Mera is consoled by Wonder Woman as she believes her husband dead, only for him to reappear, weakened and lacking a hand, but having saved his son. Aquaman wants vengeance, and goes about having a prosthetic fitted to his arm, as The League hear that temperatures are rising in the North Pole. Aquaman believes the two are connected as he reveals Orm has built a weapon he designed as a last resort, which would superheat the pole and flood continents.
Aquaman decides enough is enough, and with a dirty great barbed hook in place of his left end, sets out to give Orm a damned good thrashing. The League offer to help, but Aquaman is determined that Orm fall victim to his own brand of justice. As they argue, Atlantean forces attack, and an all out battle erupts. Realising the battle is a distraction, Aquaman commandeers a whale (as you do), and heads for Orm’s device.
The brothers duke it out, and Orm ends up dangling from an ice bridge over a crevasse. In another someone shocking moment, Aquaman refuses to to help his sibling, letting him fall to his death. Batman shuts down the reactor, and all is well.
The League meet with the newly reinstated king, who says, for the sake of his son, he’ll try and make amends with the surface world, whatever it takes. That doesn’t stop him turning a deaf ear to General Brak’s pleas for mercy, as he orders them imprisoned for the rest of their lives.
Let me write that down (connections to DC Comics and their history):
Aquaman’s appearance in this episode, is much different to his first DCAU appearance in Superman: The Animated Series. That’s based more on his pre “Crisis On Infinite Earths” look of the comics (Clean shaven, orange shirt). It’s also closer to the look that’ll be adopted by Jason Momoa in Batman v Superman: Dawn of Justice.
In the comics, Aquaman’s hand is lost to a swarm of piranha in a confrontation with a supervillain named Charybdis, who had stolen his ability to command sea life. Creator Bruce Timm stated in an interview that, since Aquaman had the ability to command fish, it was felt the cause didn’t make much sense. So, they decided to change the scenario to what is shown in the episode; him cutting off his own hand to save his son. It was felt that not only was this a more sensible scenario, but it also spoke a great deal about Aquaman’s character. The prosthetic hook-hand he adopts here is modeled on the one used in the comics.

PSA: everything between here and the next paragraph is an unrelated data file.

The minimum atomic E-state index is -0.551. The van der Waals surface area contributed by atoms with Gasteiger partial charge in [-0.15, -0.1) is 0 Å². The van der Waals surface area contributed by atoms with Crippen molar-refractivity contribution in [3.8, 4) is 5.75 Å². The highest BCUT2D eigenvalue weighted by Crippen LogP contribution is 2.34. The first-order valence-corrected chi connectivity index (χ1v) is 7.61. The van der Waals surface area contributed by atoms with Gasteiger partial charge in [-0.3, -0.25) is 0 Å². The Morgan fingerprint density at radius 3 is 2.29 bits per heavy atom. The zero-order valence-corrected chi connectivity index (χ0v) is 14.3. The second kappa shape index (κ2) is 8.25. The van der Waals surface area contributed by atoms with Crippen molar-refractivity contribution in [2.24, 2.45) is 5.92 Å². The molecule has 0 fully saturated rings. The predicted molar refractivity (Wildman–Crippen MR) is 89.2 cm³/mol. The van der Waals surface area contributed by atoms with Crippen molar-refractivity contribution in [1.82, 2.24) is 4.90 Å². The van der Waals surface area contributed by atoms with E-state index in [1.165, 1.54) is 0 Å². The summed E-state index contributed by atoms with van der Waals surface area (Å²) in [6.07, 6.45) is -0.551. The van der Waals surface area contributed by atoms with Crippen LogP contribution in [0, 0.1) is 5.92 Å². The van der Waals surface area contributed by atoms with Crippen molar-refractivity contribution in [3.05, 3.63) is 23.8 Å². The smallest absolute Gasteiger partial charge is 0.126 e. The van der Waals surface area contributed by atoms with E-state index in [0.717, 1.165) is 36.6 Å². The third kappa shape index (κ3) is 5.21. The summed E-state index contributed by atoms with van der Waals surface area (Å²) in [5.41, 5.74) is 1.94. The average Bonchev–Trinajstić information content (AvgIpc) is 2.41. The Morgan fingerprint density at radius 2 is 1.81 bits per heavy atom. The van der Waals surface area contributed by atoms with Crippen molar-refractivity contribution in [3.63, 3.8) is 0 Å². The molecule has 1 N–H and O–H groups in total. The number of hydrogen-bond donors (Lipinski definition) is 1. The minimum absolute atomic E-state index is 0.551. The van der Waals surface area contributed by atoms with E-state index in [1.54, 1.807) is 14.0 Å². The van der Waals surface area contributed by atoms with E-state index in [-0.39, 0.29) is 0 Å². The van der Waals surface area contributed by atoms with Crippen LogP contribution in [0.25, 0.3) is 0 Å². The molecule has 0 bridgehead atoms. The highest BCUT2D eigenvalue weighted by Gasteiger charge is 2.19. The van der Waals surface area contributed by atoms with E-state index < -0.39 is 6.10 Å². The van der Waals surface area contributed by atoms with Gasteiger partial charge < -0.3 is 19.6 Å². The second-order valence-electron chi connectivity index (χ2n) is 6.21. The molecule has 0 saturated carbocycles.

Did you DCU that? (connections to other DC Animated Universe shows):
Aquaman had shown up before in the Superman: The Animated Series episode “A Fish Story” – There he’s captured by Lex Luthor for the purposes of breaking down and adapting his powers to see if they can be used to fight Superman – but after Supes rescues him, he marshals the forces of Atlantis for war with the surface world. He stands down after Superman negotiates with him, but he remains distrustful of those above the waves.
It’s the first appearance of Deadshot in the the DCAU – he never showed up in Batman: The Animated Series.
Bruce Timm insisted that the blanket in which Aquaman’s son was wrapped had to be colored red so when Aquaman uses it to wrap his arm after severing his hand, the blanket disguises the obvious fact that he is bleeding into it.
I’ll get you next time (characters and consequences that will show up in later episodes):
Orm is better known in the comics as Ocean Master. In the producers’ commentary for Part II, creators mentioned that the name “Ocean Master” works in the comics, but it was too hokey for the story they wanted to tell. Thus, they simply called him Orm.
Orm’s death was also a homage to the end of The Lion King, but with the roles reversed, as the evil brother begs for help from his good brother, but the outcome is the same.
What does all this have to do with showing up in later episodes? Well, Aquaman does turn up again in “The Terror Beyond”, but Orm, despite him being a recurring villain over the years in the comics, stays dead.
Another strong effort, but there’s bits of exposition that are held together by some admittedly impressive scenes. The stand out parts are the Deadshot chase and interrogation, and Aquaman sacrificing his own hand to save his own son – both pieces of real drama that stand out. The final battle is a little predictable and somewhat short, which drops it down a peg or two.